Look, there’s no escaping the naysayers who will dismiss just about any Washington Capitals accomplishments with snark about past playoff letdowns.
All the Capitals can do is march forward and lock down as many edges as they can.
With 89 standings points after a tight 2-1 win against the Edmonton Oilers on Friday, the Capitals look increasingly likely to have home-ice advantage either through the East (seven-point edge on the Penguins or the entire playoffs (five-point edge on idle Wild, who only hold a game in hand on the Caps).
Now, it’s fair to argue that home-ice (or home-court) advantage matters less in hockey than some other sports. Sure, you can line-match more often with the last change, among other advantages. Still, the biggest edges might be mental.
That said … those small edges might be enough for a team as loaded – and with as much urgency – as this rendition of the Capitals.
Heeding the call at the Verizon Center
They’ve now won 13 games in a row at the Verizon Center, improving their overall home record to 25-5-1.
The Capitals are still a strong team on the road (16-7-6), yet that home record is lofty. It also could come in awfully handy, particularly if they face off against the Penguins again. Pittsburgh’s 24-4-3 home mark contrasts sharply with a more modest 13-10-5 road record.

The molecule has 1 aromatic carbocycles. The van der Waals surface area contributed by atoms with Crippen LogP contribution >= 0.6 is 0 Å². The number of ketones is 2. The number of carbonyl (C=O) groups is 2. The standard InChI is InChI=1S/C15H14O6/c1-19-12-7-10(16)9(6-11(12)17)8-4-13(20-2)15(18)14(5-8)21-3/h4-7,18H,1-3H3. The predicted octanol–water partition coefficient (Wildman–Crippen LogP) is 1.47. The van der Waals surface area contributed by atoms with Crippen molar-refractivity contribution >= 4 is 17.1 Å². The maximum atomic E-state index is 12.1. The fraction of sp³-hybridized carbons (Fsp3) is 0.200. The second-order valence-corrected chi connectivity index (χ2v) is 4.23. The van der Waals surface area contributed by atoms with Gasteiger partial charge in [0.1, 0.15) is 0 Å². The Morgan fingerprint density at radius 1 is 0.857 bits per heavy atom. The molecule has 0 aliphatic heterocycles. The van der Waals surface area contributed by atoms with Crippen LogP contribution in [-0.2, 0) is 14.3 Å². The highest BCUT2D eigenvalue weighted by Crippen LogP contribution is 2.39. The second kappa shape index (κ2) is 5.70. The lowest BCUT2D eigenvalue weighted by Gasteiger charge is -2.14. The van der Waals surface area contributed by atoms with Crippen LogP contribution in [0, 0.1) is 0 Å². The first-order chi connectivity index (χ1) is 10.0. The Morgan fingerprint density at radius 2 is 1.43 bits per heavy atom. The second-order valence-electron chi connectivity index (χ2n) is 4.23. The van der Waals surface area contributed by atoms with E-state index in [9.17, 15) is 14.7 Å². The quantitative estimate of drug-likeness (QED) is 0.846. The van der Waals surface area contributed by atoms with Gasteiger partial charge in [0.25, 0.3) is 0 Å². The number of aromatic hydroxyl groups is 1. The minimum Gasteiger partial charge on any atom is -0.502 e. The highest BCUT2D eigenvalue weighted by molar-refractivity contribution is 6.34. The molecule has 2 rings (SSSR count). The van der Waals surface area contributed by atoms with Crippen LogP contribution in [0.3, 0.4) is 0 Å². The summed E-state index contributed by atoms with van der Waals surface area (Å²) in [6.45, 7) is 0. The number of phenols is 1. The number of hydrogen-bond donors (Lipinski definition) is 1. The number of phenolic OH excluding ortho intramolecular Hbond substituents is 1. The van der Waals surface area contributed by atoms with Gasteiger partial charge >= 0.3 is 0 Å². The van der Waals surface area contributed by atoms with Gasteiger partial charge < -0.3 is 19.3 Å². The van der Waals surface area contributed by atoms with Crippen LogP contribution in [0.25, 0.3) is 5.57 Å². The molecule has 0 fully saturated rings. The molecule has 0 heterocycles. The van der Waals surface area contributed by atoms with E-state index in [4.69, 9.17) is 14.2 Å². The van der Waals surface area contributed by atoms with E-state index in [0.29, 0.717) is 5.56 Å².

Perhaps this talk is all small potatoes. Still, when you consider how close things have been – in this age of parity, and in the extremely competitive Metropolitian Division specifically – it could be quite the edge.
In short, the Capitals are a pretty scary group possibly with home-ice advantage throughout the playoffs. At least as of right now.
As far as the Oilers go, they’re locked in a tight race for second in the Pacific, as the Ducks currently hold the ROW tiebreaker. Grabbing at least a standings point in this one would have helped … but that’s a tall order against the Caps in their own backyard.
It wasn’t all good news for Washington, tonight: